With its rows and rows of tightly packed homes and apartments combined with an eclectic group of eateries and a wide range of businesses, the Inner Sunset is a neighborhood that is easy to fall in love with.
But those who were at the inaugural Inner Sunset Street Fair on Saturday say there was one thing that has been missing: neighbor interaction.
That started to change last summer, when the Inner Sunset Farmers’ Market started popping up every Sunday morning in a parking lot between a defunct brew pub and a shoe shop. (The brew pub recently opened up again as the Social Kitchen and Brewery.)
“I live on Seventh Avenue and I would walk from place to place in the neighborhood, but I wouldn’t talk to anyone,” said Paul Green, a board member of the Inner Sunset Park Neighbors. “Now I go to the farmers’ market and spend about an hour picking produce and talking people.”
A thick blanket of fog – something Inner Sunset residents are all too used to – may have clouded some of the spirits, but it was still a festive atmosphere at the fair, which took over Irving Street between Ninth and 10th avenues and 10th Avenue between Irving Street and Lincoln Way.
Vendors ranging from the Fire Department to artists were restricted to neighborhood businesses, circus performers kept kids entertained and music kept everyone with a bounce in their step. And, of course, there were food samples from the restaurants, who saw a definite uptick in foot traffic Saturday.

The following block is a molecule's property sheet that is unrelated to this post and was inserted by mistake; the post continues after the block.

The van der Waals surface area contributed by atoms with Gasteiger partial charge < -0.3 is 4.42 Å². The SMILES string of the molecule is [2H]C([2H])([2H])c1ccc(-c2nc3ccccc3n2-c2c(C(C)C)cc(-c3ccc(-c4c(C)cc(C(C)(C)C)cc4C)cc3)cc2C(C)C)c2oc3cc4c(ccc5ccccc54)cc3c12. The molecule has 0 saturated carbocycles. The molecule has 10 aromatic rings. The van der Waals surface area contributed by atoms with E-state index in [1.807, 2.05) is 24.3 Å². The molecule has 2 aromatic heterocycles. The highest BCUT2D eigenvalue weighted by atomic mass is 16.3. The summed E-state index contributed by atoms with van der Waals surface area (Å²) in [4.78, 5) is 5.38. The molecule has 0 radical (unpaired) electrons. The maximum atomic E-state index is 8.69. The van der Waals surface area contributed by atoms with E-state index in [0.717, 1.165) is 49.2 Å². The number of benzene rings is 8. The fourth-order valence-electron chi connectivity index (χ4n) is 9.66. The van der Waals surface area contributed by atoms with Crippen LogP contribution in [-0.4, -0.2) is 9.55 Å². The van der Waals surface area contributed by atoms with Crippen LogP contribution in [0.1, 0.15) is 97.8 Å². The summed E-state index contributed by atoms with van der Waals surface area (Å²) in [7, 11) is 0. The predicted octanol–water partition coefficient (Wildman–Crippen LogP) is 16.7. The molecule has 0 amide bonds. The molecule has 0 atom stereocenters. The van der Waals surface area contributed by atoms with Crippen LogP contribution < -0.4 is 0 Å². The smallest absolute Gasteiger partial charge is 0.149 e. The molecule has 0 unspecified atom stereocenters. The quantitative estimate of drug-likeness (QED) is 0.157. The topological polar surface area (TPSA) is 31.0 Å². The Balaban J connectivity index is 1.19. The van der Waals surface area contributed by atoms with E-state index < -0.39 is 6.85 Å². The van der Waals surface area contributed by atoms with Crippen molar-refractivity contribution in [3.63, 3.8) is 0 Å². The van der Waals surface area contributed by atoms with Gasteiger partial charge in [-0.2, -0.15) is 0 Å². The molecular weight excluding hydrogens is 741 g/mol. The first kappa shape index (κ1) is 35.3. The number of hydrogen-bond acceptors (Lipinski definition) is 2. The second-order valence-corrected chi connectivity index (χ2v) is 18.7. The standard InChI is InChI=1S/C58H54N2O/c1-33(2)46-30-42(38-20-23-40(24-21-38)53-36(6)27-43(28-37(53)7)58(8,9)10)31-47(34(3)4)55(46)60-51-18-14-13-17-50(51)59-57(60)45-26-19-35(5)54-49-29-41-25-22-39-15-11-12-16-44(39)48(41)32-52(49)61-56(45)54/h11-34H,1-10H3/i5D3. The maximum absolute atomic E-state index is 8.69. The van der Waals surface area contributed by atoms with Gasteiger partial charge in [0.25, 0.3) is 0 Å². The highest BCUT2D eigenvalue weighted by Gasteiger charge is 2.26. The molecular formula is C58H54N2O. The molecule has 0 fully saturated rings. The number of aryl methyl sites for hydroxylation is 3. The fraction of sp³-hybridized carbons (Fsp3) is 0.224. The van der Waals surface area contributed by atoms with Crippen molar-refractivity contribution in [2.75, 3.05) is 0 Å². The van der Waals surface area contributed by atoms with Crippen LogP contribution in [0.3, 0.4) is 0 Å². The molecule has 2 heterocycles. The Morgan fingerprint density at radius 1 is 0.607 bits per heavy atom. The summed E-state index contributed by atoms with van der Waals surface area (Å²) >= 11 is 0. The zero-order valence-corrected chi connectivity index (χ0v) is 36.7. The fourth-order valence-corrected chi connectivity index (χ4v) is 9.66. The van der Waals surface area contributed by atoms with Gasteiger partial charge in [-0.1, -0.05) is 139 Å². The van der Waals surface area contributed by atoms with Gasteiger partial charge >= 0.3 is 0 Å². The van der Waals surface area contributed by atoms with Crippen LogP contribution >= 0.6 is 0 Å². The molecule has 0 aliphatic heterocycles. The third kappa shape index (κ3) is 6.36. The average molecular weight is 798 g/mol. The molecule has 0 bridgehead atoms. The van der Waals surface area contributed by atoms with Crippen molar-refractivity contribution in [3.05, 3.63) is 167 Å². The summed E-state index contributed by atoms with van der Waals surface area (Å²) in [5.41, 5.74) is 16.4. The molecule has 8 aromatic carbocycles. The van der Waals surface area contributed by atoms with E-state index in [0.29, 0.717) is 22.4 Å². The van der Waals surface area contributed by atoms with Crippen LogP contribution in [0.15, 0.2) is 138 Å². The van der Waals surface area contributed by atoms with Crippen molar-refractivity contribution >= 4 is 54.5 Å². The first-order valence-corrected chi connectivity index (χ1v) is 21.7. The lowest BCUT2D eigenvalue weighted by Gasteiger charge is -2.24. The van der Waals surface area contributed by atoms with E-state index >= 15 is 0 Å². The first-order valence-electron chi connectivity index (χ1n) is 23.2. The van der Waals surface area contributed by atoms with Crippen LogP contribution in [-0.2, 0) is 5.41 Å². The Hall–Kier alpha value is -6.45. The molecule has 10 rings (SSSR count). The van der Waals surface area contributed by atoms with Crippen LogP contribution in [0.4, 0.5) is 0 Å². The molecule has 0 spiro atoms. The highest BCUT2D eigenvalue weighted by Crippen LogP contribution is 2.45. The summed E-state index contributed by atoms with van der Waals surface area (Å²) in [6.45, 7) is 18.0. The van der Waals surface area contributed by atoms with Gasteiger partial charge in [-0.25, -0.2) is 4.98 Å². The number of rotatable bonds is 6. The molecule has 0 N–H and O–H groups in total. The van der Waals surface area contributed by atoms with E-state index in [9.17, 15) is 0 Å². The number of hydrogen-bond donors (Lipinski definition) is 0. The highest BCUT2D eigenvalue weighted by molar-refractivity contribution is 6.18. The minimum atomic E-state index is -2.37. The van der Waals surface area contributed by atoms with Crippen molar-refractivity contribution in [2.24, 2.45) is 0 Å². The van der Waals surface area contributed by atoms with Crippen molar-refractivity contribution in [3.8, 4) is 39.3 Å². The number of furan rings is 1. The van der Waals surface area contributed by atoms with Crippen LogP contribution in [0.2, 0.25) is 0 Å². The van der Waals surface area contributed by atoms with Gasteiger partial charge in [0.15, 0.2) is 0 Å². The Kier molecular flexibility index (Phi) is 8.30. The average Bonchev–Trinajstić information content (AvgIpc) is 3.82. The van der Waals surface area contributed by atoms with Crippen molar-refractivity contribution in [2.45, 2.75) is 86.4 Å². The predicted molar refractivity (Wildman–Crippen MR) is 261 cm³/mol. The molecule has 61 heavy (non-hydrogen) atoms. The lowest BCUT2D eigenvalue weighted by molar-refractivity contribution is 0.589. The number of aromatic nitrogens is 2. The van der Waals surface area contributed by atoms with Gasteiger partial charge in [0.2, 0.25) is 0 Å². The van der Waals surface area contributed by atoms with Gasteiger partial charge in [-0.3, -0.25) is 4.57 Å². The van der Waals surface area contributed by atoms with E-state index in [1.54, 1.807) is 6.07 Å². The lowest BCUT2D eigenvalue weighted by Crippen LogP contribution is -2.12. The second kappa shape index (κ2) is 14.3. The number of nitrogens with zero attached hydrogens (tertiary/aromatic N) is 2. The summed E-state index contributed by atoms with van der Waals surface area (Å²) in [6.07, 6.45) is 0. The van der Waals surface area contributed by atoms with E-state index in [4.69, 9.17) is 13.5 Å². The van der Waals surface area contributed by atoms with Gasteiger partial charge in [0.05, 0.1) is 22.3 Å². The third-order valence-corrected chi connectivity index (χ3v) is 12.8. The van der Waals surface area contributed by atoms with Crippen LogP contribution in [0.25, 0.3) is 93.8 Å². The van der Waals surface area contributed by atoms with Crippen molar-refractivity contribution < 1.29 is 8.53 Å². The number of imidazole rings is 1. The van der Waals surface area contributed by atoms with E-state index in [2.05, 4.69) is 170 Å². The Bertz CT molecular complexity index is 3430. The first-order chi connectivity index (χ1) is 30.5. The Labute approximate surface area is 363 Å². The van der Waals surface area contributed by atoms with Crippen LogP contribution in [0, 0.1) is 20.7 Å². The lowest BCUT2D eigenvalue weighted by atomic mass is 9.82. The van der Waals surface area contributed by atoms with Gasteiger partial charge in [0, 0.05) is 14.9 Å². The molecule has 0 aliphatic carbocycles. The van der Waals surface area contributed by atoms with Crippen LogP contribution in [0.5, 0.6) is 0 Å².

“It’s fun and good to have in our own neighbohood,” said Vanessa Viray, the owner-manager of Paragraph, a clothing store on Ninth Avenue that had a booth set up on 10th. “The people I know from the neighborhood are excited. There is a real feeling of community.”
The street fair came about through the grass-roots efforts of Adam Greenfield and Chris Duderstadt. Greenfield said the neighborhood, which acts as an entrance to Golden Gate Park, lacked a gathering space.
“Knowing your neighborhood and community is really enriching,” Greenfield said. “This is like a zeitgeist going on.”
Added Duderstadt: “This is a celebration of what’s going on in the neighborhood.”
And while there’s neither a wine bar or million-dollar condos coming into the Inner Sunset, the understatedness is not likely to evaporate anytime soon.
“We’re not trying to be Pacific Heights,” said Susan Maerki, also a board member of the Inner Sunset Park Neighbors, who likes the fact families remain in the neighborhood.